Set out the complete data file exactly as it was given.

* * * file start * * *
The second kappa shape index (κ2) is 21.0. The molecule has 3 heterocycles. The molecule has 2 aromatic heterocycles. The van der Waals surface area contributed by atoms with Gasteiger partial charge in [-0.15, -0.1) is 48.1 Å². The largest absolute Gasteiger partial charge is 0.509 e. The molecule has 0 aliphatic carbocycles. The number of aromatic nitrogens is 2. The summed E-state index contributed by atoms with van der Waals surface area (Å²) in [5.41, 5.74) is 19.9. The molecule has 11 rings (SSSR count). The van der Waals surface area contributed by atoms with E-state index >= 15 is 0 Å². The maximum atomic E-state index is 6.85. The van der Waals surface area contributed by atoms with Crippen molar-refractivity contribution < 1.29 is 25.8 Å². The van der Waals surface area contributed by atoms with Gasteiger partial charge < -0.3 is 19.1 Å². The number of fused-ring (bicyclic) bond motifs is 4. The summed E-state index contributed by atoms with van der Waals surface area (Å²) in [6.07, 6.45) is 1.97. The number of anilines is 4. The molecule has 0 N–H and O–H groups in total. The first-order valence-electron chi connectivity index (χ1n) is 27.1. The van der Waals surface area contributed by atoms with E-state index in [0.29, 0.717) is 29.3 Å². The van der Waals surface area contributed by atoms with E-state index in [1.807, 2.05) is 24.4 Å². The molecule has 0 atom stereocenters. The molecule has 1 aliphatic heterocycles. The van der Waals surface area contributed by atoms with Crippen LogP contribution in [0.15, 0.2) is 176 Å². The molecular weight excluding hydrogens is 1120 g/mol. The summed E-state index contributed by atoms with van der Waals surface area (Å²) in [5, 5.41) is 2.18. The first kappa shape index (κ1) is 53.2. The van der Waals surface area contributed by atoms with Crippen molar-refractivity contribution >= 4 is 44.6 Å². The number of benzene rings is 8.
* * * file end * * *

The second kappa shape index (κ2) is 21.0. The molecule has 3 heterocycles. The molecule has 2 aromatic heterocycles. The van der Waals surface area contributed by atoms with Gasteiger partial charge in [-0.15, -0.1) is 48.1 Å². The largest absolute Gasteiger partial charge is 0.509 e. The molecule has 0 aliphatic carbocycles. The number of aromatic nitrogens is 2. The summed E-state index contributed by atoms with van der Waals surface area (Å²) in [5.41, 5.74) is 19.9. The molecule has 11 rings (SSSR count). The van der Waals surface area contributed by atoms with E-state index >= 15 is 0 Å². The maximum atomic E-state index is 6.85. The van der Waals surface area contributed by atoms with Crippen molar-refractivity contribution < 1.29 is 25.8 Å². The van der Waals surface area contributed by atoms with Gasteiger partial charge < -0.3 is 19.1 Å². The number of fused-ring (bicyclic) bond motifs is 4. The summed E-state index contributed by atoms with van der Waals surface area (Å²) in [6.07, 6.45) is 1.97. The number of anilines is 4. The molecule has 0 N–H and O–H groups in total. The first-order valence-electron chi connectivity index (χ1n) is 27.1. The van der Waals surface area contributed by atoms with E-state index in [0.29, 0.717) is 29.3 Å². The van der Waals surface area contributed by atoms with E-state index in [1.807, 2.05) is 24.4 Å². The molecule has 0 atom stereocenters. The molecule has 1 aliphatic heterocycles. The van der Waals surface area contributed by atoms with Crippen LogP contribution in [0.15, 0.2) is 176 Å². The molecular weight excluding hydrogens is 1120 g/mol. The summed E-state index contributed by atoms with van der Waals surface area (Å²) in [5, 5.41) is 2.18. The first kappa shape index (κ1) is 53.2. The van der Waals surface area contributed by atoms with Crippen molar-refractivity contribution >= 4 is 44.6 Å². The number of benzene rings is 8.